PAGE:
He said the COP26 summit would probably not see governments make pledges to cut greenhouses gas by enough to keep 1.5C in sight. But he said:

“Every country, every city, every company, every financial institution must radically, credibly and verifiably reduce their emissions and decarbonise their portfolios starting now”.

Earlier today, the COP26 president, Alok Sharma, said “time is running out” on an agreement. He said:

“We still have a monumental challenge ahead of us but collectively we have no choice but to rise to that challenge and strain every sinew to achieve a timely outcome.”

Also today, a new grouping pledged to phase out oil and gas. See DrillOrDrop report

2 replies »

  1. Why are these positions irreconcilable? Clearly any attempt “to shift the responsibilities from the developed world to the developing world” must be decisively resisted, while it is difficult to see that it is therefore impossible both to accept Timmermann’s and Guterres’ insistance on inclusion of a key emissions text incorporating a clear statement of blame and responsibility, a commitment to immediate and rapid reduction of emissions, and an undertaking to provide substantial compensatory payments to developing countries and a lifting of their debts, in order to enable them to meet their obligations as defined in the document. The only things preventing this are the courage we are right to expect in our leaders, and the will.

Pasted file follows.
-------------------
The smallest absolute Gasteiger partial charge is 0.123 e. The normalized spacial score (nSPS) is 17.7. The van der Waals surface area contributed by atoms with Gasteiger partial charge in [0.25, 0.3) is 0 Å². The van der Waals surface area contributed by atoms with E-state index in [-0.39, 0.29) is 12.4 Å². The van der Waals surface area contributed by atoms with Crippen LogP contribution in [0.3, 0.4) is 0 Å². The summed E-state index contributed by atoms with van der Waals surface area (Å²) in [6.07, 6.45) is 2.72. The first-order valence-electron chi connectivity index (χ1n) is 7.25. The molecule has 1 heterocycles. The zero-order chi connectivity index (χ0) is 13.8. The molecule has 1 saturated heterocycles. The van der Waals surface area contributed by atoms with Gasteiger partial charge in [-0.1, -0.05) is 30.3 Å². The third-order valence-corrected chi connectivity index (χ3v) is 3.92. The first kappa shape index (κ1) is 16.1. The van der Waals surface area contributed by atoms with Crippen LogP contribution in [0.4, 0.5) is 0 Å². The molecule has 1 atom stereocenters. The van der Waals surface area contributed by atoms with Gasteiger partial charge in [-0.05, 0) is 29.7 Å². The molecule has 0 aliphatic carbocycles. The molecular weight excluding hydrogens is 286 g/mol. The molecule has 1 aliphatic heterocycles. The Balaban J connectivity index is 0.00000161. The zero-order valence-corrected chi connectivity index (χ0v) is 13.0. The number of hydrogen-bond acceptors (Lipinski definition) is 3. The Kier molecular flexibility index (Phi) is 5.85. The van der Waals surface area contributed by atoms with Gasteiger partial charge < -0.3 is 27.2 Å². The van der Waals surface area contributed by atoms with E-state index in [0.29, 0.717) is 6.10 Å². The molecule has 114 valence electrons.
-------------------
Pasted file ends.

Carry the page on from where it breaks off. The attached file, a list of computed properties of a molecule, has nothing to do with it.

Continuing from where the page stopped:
• Quite so Iaith1720. Once again the lack of any determined action or intention for change in the governments of the “developed world”, was presumed to be able to be offload onto the “developing world”, which would let the developed nations off the short term hook.

      Even the terminology is far too vague, developed and developing “worlds”? The word “world” is all very vague so as to disguise what a “world” actually describes?

      world (n.)